If you have struggled to pay your mortgage and are facing foreclosure, you may be wondering if you have any other options. This may make you more susceptible to those offering a way out.
Although these individuals or companies may seem to have your best interest in mind, most of them are trying to scam you out of money and your house. To protect yourself, be aware of some of the common foreclosure scams.
The Federal Deposit Insurance Corporation warns that, in regard to foreclosure help offers, “if it’s too good to be true, it probably is.” Some common foreclosure scams include:
- Refinance: They offer to refinance the mortgage, but the loan documents are actually deed transfer documents. By signing them, you are turning over ownership to the scammer.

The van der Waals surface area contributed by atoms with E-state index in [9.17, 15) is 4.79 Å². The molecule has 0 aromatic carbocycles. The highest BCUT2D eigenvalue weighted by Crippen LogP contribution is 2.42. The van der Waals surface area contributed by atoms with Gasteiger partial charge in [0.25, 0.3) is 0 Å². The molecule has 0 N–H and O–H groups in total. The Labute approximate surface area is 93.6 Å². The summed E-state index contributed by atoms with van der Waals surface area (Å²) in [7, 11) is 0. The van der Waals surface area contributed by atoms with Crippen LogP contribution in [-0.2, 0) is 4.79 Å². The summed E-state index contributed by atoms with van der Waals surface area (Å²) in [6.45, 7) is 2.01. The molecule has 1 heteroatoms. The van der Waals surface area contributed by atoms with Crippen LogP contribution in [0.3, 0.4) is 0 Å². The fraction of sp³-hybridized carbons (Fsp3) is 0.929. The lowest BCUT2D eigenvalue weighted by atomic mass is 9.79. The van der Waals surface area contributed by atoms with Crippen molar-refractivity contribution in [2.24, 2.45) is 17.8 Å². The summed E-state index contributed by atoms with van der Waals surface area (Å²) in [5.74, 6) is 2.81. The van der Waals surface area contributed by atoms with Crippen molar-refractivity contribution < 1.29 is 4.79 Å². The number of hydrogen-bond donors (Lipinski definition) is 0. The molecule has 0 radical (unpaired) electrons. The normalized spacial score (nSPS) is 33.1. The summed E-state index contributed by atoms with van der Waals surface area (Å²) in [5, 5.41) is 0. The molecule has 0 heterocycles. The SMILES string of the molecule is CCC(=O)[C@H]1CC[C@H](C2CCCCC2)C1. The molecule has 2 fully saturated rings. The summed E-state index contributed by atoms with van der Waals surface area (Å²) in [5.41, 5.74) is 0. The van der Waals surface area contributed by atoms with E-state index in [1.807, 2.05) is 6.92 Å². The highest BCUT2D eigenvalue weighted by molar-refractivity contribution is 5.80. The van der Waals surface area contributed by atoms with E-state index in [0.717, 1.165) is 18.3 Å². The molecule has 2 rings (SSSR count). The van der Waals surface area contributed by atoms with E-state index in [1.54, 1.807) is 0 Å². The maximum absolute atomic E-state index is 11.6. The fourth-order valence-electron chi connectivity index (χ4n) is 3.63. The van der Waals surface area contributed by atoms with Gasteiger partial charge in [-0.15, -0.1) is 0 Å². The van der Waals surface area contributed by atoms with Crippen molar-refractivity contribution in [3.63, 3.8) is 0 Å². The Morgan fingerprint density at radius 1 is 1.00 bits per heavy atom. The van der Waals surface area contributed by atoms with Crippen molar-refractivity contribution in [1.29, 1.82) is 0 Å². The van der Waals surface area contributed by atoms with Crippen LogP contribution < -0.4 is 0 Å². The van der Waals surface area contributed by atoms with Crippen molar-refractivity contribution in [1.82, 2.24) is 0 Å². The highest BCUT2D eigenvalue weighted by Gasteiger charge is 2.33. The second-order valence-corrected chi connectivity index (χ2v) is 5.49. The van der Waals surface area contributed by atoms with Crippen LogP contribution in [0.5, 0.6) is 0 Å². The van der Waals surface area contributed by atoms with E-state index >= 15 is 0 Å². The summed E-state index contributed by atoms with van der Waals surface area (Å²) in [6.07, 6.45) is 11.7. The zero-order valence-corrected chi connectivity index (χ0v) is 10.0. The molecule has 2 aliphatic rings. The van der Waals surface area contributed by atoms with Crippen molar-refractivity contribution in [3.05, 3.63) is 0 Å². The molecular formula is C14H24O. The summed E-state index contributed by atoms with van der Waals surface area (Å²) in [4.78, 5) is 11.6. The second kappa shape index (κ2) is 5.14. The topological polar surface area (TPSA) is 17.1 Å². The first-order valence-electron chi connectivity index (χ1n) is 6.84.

- Repurchase or lease-back: A company promises to pay off the mortgage and sometimes other debt in exchange of you “temporarily” signing over the deed to the property. Once this occurs, the new owner can evict you from the house.
- Phantom help: Someone acts as a foreclosure counselor and charges outrageously high fees for very little assistance that does nothing to help save your home.
Where to get foreclosure help
The USA government lists legitimate foreclosure counselors that offer real assistance for little to no money. It also offers advice to avoid becoming a scam victim. Never send money to anyone other than your mortgage lender, do not sign legal paperwork without a review by an independent expert and do not stop making mortgage payments.
How to report scams
If you suspect a foreclosure scam, or if you are a victim of one, you can file a complaint with the Federal Trade Commission. If there is also an involvement of bankruptcy, a local U.S. Trustee office can help.